semantics n.
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  1. Semantics Semantic features A Seminar to be presented by: Hawzheen Rahman & Kawa Qadir

  2. Semantic Features General Issues • Componential Analysis • Lexical Relations

  3. Semantic Features • Asemantic feature is a notational method which can be used to express the existence or non-existence of pre-established semantic properties by using plus and minus signs [+ / -]. • Semantic propertiesare those aspects of a linguistic unit, such as a morpheme, word, or sentence, that contribute to the meaning of that unit.

  4. Semantic Features Man is [+HUMAN], [+MALE], [+ADULT] Woman is [+HUMAN], [-MALE], [+ADULT] Boy is [+HUMAN], [+MALE], [-ADULT] Girl is [+HUMAN], [-MALE], [-ADULT]

  5. Componential Analysis • Componential analysis, also called feature analysis or contrast analysis, refers to the description of the meaning of words through structured sets of semantic features, which are given as “present”, “absent” or “indifferent with reference to feature”.

  6. Componential Analysis • Componential analysis is a method typical of structural semantics which analyzes the structure of a word's meaning. • Thus, it reveals the culturally important features by which speakers of the language distinguish different words in the domain

  7. Componential Analysis Example • Man = [+ male], [+ mature] • woman = [– male], [+ mature] • boy = [+ male], [– mature] • girl[– male] [– mature] • child[+/– male] [– mature]. By this, we realize that the word girl can have three basic factors (or semantic properties): human, young, andfemale.

  8. Binary Features • In Componential Analysis, Binary Feature is used. A Binary Feature assumes both the [+] and [-] Features. Girl, woman, sister, wife, queen [+FEMALE] Boy, man, brother, husband, king [+MALE] Child, person, sibling, spouse, monarch [sex not specified] (Lobner, 2002:133)

  9. Binary Feature The features[FEMALE] and [MALE] are not just different but also complementary. We can replace them with one binary feature. Another example is: Woman [+FEMALE], [+ADULT], [+HUMAN] Bachelor[-FEMALE], [+ADULT], [+HUMAN], [-MARRIED] Spinster [+FEMALE], [+ADULT], [+HUMAN], [-MARRIED] Wife [+FEMALE], [+ADULT], [+HUMAN], [+MARRIED] So woman is [+/- MARRIED] (Saeed, 2002:261)

  10. Lexical Relations • Semantic features can be used to describe differences betweenAntonyms, Hyponymy, and Synonymy. Or • Semantic Components might help us to define Lexical Relations.

  11. Lexical Relations • Hyponymy (Inclusion) Hyponymy can be captured by binary features. Let’s examine Semantic Features (components) ofWomanandSpinster. Woman [+FEMALE], [+ADULT], [+HUMAN] Spinster[+FEMALE], [+ADULT], [+HUMAN], [- MARRIED] We can see that thespinsteris a hyponym ofwoman.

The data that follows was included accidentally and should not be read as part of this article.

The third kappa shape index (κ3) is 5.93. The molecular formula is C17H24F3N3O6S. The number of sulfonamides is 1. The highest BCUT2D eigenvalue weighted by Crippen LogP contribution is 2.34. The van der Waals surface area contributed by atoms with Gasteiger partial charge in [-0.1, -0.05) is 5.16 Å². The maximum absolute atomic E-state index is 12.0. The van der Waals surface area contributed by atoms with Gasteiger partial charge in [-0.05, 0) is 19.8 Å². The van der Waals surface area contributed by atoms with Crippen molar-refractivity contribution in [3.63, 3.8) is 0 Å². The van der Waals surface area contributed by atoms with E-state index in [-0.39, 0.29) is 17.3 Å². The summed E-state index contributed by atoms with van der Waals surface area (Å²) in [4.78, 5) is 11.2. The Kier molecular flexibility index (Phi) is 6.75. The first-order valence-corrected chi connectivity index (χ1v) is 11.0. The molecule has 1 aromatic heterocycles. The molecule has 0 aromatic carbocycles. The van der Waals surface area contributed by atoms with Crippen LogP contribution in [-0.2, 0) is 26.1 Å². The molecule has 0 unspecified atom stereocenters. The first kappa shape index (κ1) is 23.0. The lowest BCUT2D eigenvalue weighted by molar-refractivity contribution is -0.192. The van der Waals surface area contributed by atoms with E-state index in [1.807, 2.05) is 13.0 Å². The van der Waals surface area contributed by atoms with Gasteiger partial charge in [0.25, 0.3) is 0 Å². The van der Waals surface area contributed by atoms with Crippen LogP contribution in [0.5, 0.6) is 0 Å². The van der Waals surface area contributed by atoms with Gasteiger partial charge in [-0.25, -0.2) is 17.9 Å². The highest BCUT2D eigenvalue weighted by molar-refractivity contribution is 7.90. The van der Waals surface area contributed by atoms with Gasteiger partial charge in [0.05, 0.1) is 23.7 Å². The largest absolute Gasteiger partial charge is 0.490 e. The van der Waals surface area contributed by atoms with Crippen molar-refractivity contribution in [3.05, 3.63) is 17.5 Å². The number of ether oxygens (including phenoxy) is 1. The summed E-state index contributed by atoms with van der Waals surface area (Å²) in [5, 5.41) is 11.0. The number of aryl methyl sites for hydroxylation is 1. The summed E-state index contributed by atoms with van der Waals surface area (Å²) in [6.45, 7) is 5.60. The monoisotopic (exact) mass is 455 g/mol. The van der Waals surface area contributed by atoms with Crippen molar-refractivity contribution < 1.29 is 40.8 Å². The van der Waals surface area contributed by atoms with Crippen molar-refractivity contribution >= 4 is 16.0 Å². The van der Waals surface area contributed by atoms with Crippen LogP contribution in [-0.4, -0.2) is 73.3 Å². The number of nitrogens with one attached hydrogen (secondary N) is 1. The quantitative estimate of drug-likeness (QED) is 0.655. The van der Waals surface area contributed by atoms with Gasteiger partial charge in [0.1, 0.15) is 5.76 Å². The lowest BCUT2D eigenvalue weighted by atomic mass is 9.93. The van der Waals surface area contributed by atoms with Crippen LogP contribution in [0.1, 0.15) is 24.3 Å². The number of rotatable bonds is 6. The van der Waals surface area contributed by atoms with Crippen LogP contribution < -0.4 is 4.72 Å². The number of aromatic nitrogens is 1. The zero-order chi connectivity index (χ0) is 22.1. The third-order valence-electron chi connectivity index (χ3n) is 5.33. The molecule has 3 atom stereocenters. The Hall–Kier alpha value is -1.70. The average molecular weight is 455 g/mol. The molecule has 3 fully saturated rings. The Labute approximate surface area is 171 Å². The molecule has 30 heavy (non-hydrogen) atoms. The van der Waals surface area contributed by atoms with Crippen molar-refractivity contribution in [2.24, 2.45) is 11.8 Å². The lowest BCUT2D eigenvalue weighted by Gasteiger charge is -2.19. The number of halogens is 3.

12. Lexical Relations • And by comparing the sets of components we could define hyponymy as: A lexical item (P) can be defined as a hyponym of (Q), if all the features of (Q) are contained in the feature specification of (P). Woman is [+/- married], but Spinster is only [- married] (Saeed, 2002:260)

  13. Lexical Relations • Antonymy, or Incompatibility By analyzing semantic components we also might be able to deal with some kinds of Antonymy or Incompatibility. E.g. we examine the wordsBachelor, Spinster and Wife. Bachelor[MALE], [ADULT], [HUMAN], [-MARRIED]. Spinster [FEMALE], [ADULT], [HUMAN], [-MARRIED] Wife [FEMALE], [ADULT], [HUMAN], [+MARRIED]

  14. Lexical Relations • The words bachelor, spinster and wife are incompatible. • And the following definition can derived from a comparison of their semantic components: Lexical items P,Q,R are incompatible if they share a set of features but differ from each other by one or more contrasting features.

  15. Lexical Relations Bachelor[MALE], [ADULT], [HUMAN], [-MARRIED]. Spinster [FEMALE], [ADULT], [HUMAN], [-MARRIED] Wife [FEMALE], [ADULT], [HUMAN], [+MARRIED] • Thus spinster is incompatible with bachelor by contrast of gender specification; and with wife by the marital specification. (Saeed, 2002:261)

  16. Semantic Field • Besides basic properties of semantics, semantic property is also sometimes used to describe the semantic components of a word, such as: • Man assumes that the referent is human, male, and adult. and Female is a common component of girl, woman, and actress. In this sense, semantic properties are used to define the semantic field of a word or set of words.

  17. Semantic Field • A semantic field is a technical term in the discipline of linguistics to describe a set of words grouped by meaning in a certain way. • Semantic Field is defined as the set of words covering a certain area in one language. It is often illustrated by the field of color terminology, e.g. green, blue and grey (Aitchison, 1992:82).

  18. Semantic Field The words in a semantic field share a common semantic property. But, words in a semantic field are not synonymous, but are all used to talk about the same general. A kurdish example for Semantic Field may be: (طريان – فيغان – شيوةن – شةثوَر) (طوَر – كفن – كيَل - تةنط – تاريك)

  19. Semantic Field • The kinds of semantic fields vary from culture to culture.

  20. Sources • Lobner, S. (2002) Understanding Semantics. London: Hodder Education • Saeed, J. I. (2002) Semantics. 3rd ed. England: Pearson Education Ltd. • • Jean Aitchison Salam Nawkhosh

  21. That’s All Thank You All